Comments


Parry-Romberg Syndrome (PRS), also known as progressive facial hemiatrophy, is a rare, sporadic condition frequently seen in women [2]. It appears towards the first or second decade, to gradually evolve for years (2-10 years) before stabilizing [2,3]. Clinically, it is characterized by progressive hemifacial atrophy, skin involvement, adipose tissue, muscles and sometimes adjacent bone tissue, where usually involving dermatomes of one or more branches of the fifth cranial nerve (V) [1], with a higher frequency of reaching the left side [2]. However, other sites have also been documented, including the neck, shoulders, chest, and lower limbs [4]. Our patient had a right hemifacial lesion (V3 territory) with an extension of the atrophy towards the contralateral lower limb, which was rarely previously described in the literature [1,5,6]. Treatment of SPR can be difficult. The main objective is to stop the progression of atrophy. Once the disease is stabilized, other aesthetic therapies can be used to repair tissue damage and decrease facial asymmetry [2,3]. The etiology of the SPR is still poorly understood and controversial. Some authors believe that this syndrome is a form of scleroderma, while others think it is a different entity [1]. However, many theories of the pathogenic mechanism explaining amyotrophy have been raised: genetic predisposition, trauma, infectious disorders especially in Borrelia burgdorferi, sympathetic dysfunction, vascular abnormalities and immunological disorder theory [3]. The latter is strongly referred to in our case, in front of the association of the SPR to the vitiligo, the presence of anti-nuclear antibodies, and the clinical improvement under immunosuppressors.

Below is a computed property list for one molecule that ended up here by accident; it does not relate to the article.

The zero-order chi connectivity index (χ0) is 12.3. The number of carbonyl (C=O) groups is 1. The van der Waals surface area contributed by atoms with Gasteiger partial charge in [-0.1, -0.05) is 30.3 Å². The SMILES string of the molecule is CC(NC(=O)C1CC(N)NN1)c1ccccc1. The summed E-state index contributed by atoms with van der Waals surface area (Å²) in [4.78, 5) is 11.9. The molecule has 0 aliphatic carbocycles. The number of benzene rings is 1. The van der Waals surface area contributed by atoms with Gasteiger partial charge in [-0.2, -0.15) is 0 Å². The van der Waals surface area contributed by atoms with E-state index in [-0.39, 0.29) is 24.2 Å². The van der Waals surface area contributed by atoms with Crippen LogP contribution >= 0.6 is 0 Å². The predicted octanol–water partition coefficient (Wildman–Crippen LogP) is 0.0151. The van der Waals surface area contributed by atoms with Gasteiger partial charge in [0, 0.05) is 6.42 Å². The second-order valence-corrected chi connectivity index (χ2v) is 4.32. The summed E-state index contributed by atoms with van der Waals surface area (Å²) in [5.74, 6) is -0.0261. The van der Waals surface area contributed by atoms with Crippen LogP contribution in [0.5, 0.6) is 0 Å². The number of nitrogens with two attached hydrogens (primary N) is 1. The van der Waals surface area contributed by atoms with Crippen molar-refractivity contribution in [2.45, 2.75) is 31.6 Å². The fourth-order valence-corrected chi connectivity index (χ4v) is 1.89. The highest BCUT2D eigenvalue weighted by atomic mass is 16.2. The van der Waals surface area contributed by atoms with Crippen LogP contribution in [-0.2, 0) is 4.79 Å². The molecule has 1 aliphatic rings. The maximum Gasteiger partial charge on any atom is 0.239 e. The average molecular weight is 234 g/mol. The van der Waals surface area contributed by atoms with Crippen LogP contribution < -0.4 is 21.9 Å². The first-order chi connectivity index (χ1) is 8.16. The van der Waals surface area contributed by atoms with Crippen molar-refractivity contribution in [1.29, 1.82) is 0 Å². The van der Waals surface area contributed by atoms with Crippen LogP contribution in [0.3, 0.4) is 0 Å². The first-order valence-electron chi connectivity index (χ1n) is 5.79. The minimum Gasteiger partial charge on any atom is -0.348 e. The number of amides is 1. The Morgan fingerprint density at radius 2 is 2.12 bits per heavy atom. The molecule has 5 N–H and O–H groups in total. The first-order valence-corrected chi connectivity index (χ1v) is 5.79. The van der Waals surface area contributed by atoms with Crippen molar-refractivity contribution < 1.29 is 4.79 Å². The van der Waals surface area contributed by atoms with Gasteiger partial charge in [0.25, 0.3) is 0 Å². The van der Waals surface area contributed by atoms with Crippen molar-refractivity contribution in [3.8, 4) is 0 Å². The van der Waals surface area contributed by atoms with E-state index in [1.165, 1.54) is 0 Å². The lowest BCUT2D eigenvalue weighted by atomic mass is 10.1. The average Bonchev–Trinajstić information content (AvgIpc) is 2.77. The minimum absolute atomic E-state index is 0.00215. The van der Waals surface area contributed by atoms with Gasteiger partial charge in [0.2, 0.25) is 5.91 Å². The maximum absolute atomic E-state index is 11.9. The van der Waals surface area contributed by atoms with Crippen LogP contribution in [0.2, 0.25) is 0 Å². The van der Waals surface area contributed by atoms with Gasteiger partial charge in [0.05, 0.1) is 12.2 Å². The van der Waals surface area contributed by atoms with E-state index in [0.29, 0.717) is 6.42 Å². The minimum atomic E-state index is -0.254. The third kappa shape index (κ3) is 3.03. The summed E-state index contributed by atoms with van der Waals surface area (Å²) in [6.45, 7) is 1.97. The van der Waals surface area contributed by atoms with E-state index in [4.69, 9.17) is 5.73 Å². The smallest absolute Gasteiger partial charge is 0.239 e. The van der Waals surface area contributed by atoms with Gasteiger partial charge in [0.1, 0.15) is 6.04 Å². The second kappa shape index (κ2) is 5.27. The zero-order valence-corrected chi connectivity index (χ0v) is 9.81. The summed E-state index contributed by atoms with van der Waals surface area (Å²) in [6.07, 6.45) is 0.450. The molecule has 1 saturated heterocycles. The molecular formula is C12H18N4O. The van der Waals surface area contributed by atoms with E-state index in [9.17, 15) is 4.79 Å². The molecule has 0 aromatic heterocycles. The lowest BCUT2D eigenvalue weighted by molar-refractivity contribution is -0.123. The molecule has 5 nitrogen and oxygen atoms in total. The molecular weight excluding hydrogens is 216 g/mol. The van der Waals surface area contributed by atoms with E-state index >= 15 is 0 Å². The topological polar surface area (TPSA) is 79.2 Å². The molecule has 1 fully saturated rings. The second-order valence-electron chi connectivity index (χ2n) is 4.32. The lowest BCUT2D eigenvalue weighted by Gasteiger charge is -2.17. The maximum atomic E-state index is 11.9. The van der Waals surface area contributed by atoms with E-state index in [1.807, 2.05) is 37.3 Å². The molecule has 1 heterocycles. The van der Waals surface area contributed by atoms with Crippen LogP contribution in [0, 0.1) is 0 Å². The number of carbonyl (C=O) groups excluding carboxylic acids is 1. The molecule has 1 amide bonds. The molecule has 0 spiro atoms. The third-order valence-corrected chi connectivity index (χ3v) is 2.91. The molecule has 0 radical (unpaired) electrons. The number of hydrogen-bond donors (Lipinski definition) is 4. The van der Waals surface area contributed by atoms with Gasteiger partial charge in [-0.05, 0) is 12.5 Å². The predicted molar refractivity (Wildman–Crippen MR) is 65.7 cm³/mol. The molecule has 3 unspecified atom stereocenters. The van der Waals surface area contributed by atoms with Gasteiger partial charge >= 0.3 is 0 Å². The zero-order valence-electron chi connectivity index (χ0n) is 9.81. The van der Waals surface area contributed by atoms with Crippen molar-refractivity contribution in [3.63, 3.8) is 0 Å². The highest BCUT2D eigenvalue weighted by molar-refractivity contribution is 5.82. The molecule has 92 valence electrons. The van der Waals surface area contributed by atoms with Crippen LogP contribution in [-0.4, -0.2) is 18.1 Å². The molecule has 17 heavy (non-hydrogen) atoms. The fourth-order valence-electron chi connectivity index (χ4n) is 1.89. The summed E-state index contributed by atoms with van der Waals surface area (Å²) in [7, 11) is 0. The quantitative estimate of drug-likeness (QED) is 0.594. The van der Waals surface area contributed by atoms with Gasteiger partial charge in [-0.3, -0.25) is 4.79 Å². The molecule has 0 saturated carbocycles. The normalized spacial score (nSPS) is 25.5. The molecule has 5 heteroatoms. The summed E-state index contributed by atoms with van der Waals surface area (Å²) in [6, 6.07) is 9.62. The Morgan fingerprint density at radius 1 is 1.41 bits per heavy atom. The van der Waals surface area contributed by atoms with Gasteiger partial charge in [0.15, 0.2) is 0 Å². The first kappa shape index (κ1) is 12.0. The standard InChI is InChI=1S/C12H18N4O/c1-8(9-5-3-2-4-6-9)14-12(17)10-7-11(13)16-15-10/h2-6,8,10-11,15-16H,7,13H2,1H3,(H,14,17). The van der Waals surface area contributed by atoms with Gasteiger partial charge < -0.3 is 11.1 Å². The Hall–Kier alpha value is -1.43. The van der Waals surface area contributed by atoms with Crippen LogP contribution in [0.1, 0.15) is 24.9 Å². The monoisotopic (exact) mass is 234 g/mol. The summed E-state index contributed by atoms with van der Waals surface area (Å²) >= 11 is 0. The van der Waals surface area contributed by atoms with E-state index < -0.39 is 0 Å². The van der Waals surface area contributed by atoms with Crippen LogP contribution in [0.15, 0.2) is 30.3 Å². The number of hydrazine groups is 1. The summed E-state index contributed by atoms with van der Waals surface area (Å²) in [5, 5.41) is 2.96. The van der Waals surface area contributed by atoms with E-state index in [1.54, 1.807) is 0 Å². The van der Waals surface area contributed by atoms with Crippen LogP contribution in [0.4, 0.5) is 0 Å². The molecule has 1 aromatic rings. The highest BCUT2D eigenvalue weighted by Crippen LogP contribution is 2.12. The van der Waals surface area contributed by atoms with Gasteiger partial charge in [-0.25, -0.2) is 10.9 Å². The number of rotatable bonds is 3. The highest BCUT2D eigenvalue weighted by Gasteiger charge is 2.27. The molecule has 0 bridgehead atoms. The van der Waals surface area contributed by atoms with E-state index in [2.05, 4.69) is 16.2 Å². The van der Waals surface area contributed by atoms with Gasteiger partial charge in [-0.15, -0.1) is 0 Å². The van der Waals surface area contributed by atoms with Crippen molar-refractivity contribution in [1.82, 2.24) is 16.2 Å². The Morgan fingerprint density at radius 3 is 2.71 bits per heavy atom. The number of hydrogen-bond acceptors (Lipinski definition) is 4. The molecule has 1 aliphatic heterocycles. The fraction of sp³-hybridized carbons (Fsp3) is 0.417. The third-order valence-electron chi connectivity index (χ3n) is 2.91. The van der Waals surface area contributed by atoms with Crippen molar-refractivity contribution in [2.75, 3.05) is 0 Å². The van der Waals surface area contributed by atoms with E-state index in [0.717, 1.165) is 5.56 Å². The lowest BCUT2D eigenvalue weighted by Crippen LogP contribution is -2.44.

Conclusion


PRS may manifest many different clinical findings, but lower extremity involvement is extremely rare. Our case is unique in 2 aspects: The first is the isolated contralateral lower extremity involvement together with hemifacial atrophy (without affecting any part of the body) and the second is the remarkable shortness in the length of the effected extremity.

The authors don't declare any conflicts of interest.

Figures


 


Figure 1: Right hemifacial atrophy (interesting the territory of mandibular branches of the fifth cranial nerve).


Figure 2: Right temporal scar alopecia, with a 4 mm achromic macula on the right preauricular region.


Figure 3: Scholastic attitude of the lumbar spine.

References


  1. Duymaz A, Karabekmez FE, Keskin M, Tosun Z (2009) Parry-Romberg syndrome: Facial atrophy and its relationship with other regions of the body. Ann Plast Surg 63: 457-461.

  2. El-Kehdy J, Abbas O, Rubeiz N (2012) A review of Parry-Romberg syndrome. J Am Acad Dermatol 67: 769-784.

  3. Tolkachjov SN, Patel NG, Tollefson MM (2015) Progressive hemifacial atrophy: A review. Orphanet J Rare Dis 10: 39.

  4. Wong M, Phillips CD, Hagiwara M, Shatzkes DR (2015) Parry Romberg syndrome: 7 cases and literature review. AJNR Am J Neuroradiol 36: 1355-1361.

  5. Slimani S, Hounas F, Ladjouze‑Rezig A (2009) Multiple linear sclerodermas with a diffuse Parry‑Romberg syndrome. Joint Bone Spine 76: 114‑116.

  6. Chapman MS, Peraza JE, Spencer SK (1999) Parry-Romberg syndrome with contralateral and ipsilateral extremity involvement. J Cutan Med Surg 3: 260-262.